Data were collected over a period of 3 weeks between April 14 and May 8, 2017. On the first day of recording, sunrise occurred at 05:52 h and sunset at 17:32 h. By the last day of recording, sunrise had delayed 8 minutes to 06:00 h, and sunset had advanced 15 minutes to 17:17 h [Source: National Research Council of Canada;]. Based on distance, sunrise and sunset should have differed by no more than 1 minute between community types.

Participants were asked to wear an Actiwatch-2 activity monitor on their wrist for 7 days. These devices use accelerometers to measure movement at 32 hz, which was binned into 15 second epochs. Participants were instructed not to remove the watch, but abrupt periods of inactivity with invariant or no light level were evident in some records.

Participants were visited during data collection week to complete an interview about lifestyle habits and use of electric light (see Supplementary Materials). The interviews were administered by trained local translators and were conducted in the indigenous language specific to each village. Body weight, body fat % (using a Tanita UM-028F scale) and height were recorded. Participants also completed a follow-up questionnaire on day 7, where they indicated if there was anything that had disrupted their sleep from its usual pattern (e.g., illness, celebration, etc.). This information was used primarily to inform Actiwatch data cleaning (e.g., exclusion of nights in which a participant was sick), and to qualitatively understand aspects of local lifestyles that disrupt sleep.

Actiwatch data cleaning

Sleep and wake states were scored by Actiware 6.0.9 software (Phillips Respironics, Murrysville, PA) using the default settings, except in the scenarios below. The software uses movement data to score behavioral state as wake, rest and sleep. Rest bouts typically occur immediately before and after sleep bouts, and were used to define bedtime and rise time. Subjects were anonymized and each actogram was visually inspected prior to analysis.


Segments within a day were excluded if (a) the participant indicated during interview or follow-up that they had removed the watch, or if the participant was observed without the watch, or; (b) if no activity counts were registered for >2 hours and the participant did not report napping at this time. Thirty minutes of consistent activity determined the point at which data would again be included for analysis. If >4 hours (1/6 of the day) were excluded, then activity and light counts for that entire 24 h recorded day were excluded. In such cases, sleep onset and wake events were analyzed for those days that were available.

Sleep fragmentation removal

In 73 of the 519 nights included in analysis (14% of cases), nocturnal bouts of activity were detected by actimetry that were sufficient to divide nocturnal sleep into two bouts (e.g., Fig. 2). In these cases, Actiware software chose sleep onset and wake times from the longer of the two sleep bouts to represent the sleep period for that night. If the following criteria were met, then the two sleep bouts were manually joined to allow reported sleep onset and wake time to represent one sleep period across the entire nocturnal period (by using sleep onset from the earlier bout and wake time from the later bout). Combining the two sleep periods did not change total nocturnal sleep duration, as any periods of awakening during the night were not included as sleep. The combining procedure served to consolidate the sleep bouts into one sleep period with reduced sleep efficiency. Criteria for combining sleep periods were, (a) the period of nocturnal activity must have occurred during a time when the subject was “usually” asleep/inactive (based on visual verification from other nights in the actogram), (b) the subject must have been asleep for at least 2 h prior to the period of awakening, or (c) the period of nocturnal awakening had to be shorter than the shortest period of sleep. For example, if a subject slept for 30 minutes, awoke for 2 h and went back to sleep for 6 h, this would not qualify for fragmentation removal, and the 6 h sleep period would be considered their nocturnal sleep period. However, if a subject slept for 4 h, awoke for 2 h, and then slept for 4 h, this would qualify for fragmentation removal (therefore nocturnal sleep duration would be 8 h, and the sleep period would be 10 h).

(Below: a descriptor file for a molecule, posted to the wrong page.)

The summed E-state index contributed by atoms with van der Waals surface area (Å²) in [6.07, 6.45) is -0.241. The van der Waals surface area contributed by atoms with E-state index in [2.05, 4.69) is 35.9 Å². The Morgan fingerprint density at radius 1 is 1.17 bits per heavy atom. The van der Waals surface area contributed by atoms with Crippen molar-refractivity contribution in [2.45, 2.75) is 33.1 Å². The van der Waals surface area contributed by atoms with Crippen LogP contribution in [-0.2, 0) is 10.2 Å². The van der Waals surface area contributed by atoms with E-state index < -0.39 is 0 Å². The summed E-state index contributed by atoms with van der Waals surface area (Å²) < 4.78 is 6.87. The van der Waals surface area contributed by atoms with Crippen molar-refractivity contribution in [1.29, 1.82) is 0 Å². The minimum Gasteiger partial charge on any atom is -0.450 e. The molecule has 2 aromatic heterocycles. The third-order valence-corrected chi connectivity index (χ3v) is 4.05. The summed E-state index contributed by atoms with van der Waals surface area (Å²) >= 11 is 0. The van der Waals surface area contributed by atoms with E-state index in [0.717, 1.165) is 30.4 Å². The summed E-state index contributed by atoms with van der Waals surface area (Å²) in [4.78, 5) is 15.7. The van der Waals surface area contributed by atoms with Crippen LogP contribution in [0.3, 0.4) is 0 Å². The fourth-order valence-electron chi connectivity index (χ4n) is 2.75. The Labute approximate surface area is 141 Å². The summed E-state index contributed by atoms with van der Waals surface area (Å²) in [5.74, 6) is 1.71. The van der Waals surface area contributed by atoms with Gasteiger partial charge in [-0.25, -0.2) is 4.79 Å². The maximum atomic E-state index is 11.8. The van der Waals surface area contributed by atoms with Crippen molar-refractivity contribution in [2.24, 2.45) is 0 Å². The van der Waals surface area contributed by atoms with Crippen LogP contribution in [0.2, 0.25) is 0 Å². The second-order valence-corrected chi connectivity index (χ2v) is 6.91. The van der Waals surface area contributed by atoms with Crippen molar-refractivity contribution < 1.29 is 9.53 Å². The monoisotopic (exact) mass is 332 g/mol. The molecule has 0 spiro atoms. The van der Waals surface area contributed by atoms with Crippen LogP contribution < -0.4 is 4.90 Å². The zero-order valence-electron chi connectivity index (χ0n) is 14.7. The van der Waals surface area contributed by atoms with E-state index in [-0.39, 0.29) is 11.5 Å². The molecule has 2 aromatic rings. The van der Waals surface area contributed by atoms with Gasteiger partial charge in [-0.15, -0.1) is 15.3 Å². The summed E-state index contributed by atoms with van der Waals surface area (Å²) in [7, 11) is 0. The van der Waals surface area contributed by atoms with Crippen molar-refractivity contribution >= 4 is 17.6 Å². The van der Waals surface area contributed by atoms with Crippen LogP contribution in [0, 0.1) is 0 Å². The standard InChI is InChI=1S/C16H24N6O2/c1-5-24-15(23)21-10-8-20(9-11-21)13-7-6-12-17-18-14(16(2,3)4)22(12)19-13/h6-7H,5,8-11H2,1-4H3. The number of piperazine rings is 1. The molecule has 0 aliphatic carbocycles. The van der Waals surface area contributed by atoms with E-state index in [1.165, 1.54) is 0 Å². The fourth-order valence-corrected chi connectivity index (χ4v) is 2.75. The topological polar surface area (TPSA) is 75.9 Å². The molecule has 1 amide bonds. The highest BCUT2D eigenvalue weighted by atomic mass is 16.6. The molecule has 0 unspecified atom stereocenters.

Figure 2

Representative Actograms from two males in the electric community. Periods of sleep are blue, activity is shown as black ticks, light exposure is yellow, consecutive days are stacked vertically. Panel (A) Fragmented nocturnal sleep (interrupted blue sections), of which, night 3 and 4 qualified for fragmentation removal (see Methods, Data Cleaning); Panel (B) The same subject with nocturnal sleep periods following manual fragmentation removal; note that combining the fragmented sleep periods did not change sleep duration since wake during the night (black ticks) was subtracted from overall sleep duration. Panel (C) Naturally consolidated nocturnal sleep in another subject.